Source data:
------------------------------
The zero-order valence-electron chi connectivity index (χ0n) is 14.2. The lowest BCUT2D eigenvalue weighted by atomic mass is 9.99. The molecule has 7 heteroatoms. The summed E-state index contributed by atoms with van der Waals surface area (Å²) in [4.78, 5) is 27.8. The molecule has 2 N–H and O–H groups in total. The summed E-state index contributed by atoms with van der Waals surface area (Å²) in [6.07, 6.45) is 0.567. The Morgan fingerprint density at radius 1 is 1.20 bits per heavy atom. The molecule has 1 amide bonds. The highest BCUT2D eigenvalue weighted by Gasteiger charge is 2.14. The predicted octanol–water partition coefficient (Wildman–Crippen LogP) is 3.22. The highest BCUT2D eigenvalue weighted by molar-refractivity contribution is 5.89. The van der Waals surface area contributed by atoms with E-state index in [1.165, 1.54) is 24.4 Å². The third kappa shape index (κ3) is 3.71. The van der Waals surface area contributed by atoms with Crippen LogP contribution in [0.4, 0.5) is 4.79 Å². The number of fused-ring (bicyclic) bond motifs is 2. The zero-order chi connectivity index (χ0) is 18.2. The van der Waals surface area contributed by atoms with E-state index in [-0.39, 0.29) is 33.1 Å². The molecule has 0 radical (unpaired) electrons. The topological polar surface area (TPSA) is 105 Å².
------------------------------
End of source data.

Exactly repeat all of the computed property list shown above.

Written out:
The zero-order valence-electron chi connectivity index (χ0n) is 14.2. The lowest BCUT2D eigenvalue weighted by atomic mass is 9.99. The molecule has 7 heteroatoms. The summed E-state index contributed by atoms with van der Waals surface area (Å²) in [4.78, 5) is 27.8. The molecule has 2 N–H and O–H groups in total. The summed E-state index contributed by atoms with van der Waals surface area (Å²) in [6.07, 6.45) is 0.567. The Morgan fingerprint density at radius 1 is 1.20 bits per heavy atom. The molecule has 1 amide bonds. The highest BCUT2D eigenvalue weighted by Gasteiger charge is 2.14. The predicted octanol–water partition coefficient (Wildman–Crippen LogP) is 3.22. The highest BCUT2D eigenvalue weighted by molar-refractivity contribution is 5.89. The van der Waals surface area contributed by atoms with E-state index in [1.165, 1.54) is 24.4 Å². The third kappa shape index (κ3) is 3.71. The van der Waals surface area contributed by atoms with Crippen LogP contribution in [0.4, 0.5) is 4.79 Å². The number of fused-ring (bicyclic) bond motifs is 2. The zero-order chi connectivity index (χ0) is 18.2. The van der Waals surface area contributed by atoms with E-state index in [-0.39, 0.29) is 33.1 Å². The molecule has 0 radical (unpaired) electrons. The topological polar surface area (TPSA) is 105 Å².